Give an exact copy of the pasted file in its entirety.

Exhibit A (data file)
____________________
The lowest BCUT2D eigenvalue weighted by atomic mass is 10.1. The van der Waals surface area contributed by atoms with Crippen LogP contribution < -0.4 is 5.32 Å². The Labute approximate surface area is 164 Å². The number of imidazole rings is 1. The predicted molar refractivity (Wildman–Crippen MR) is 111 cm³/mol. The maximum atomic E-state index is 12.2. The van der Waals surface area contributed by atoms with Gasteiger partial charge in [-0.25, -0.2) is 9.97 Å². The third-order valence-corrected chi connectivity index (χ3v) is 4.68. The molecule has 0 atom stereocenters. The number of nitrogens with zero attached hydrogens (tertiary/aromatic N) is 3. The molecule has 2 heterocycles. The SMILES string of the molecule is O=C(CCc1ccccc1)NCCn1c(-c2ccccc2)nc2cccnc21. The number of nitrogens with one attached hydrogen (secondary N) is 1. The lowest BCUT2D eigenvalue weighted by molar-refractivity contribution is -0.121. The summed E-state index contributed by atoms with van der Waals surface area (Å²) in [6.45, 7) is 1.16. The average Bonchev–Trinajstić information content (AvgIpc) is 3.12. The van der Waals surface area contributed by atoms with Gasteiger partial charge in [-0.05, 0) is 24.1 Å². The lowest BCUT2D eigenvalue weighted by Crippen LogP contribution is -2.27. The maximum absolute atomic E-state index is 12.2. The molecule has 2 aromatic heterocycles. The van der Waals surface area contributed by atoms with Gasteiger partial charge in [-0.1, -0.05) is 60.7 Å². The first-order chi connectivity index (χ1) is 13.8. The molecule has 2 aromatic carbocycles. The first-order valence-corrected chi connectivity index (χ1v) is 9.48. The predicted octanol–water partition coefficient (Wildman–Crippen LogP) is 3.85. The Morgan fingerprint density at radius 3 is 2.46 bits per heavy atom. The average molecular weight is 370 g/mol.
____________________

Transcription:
The lowest BCUT2D eigenvalue weighted by atomic mass is 10.1. The van der Waals surface area contributed by atoms with Crippen LogP contribution < -0.4 is 5.32 Å². The Labute approximate surface area is 164 Å². The number of imidazole rings is 1. The predicted molar refractivity (Wildman–Crippen MR) is 111 cm³/mol. The maximum atomic E-state index is 12.2. The van der Waals surface area contributed by atoms with Gasteiger partial charge in [-0.25, -0.2) is 9.97 Å². The third-order valence-corrected chi connectivity index (χ3v) is 4.68. The molecule has 0 atom stereocenters. The number of nitrogens with zero attached hydrogens (tertiary/aromatic N) is 3. The molecule has 2 heterocycles. The SMILES string of the molecule is O=C(CCc1ccccc1)NCCn1c(-c2ccccc2)nc2cccnc21. The number of nitrogens with one attached hydrogen (secondary N) is 1. The lowest BCUT2D eigenvalue weighted by molar-refractivity contribution is -0.121. The summed E-state index contributed by atoms with van der Waals surface area (Å²) in [6.45, 7) is 1.16. The average Bonchev–Trinajstić information content (AvgIpc) is 3.12. The van der Waals surface area contributed by atoms with Gasteiger partial charge in [-0.05, 0) is 24.1 Å². The lowest BCUT2D eigenvalue weighted by Crippen LogP contribution is -2.27. The maximum absolute atomic E-state index is 12.2. The molecule has 2 aromatic heterocycles. The van der Waals surface area contributed by atoms with Gasteiger partial charge in [-0.1, -0.05) is 60.7 Å². The first-order chi connectivity index (χ1) is 13.8. The molecule has 2 aromatic carbocycles. The first-order valence-corrected chi connectivity index (χ1v) is 9.48. The predicted octanol–water partition coefficient (Wildman–Crippen LogP) is 3.85. The Morgan fingerprint density at radius 3 is 2.46 bits per heavy atom. The average molecular weight is 370 g/mol.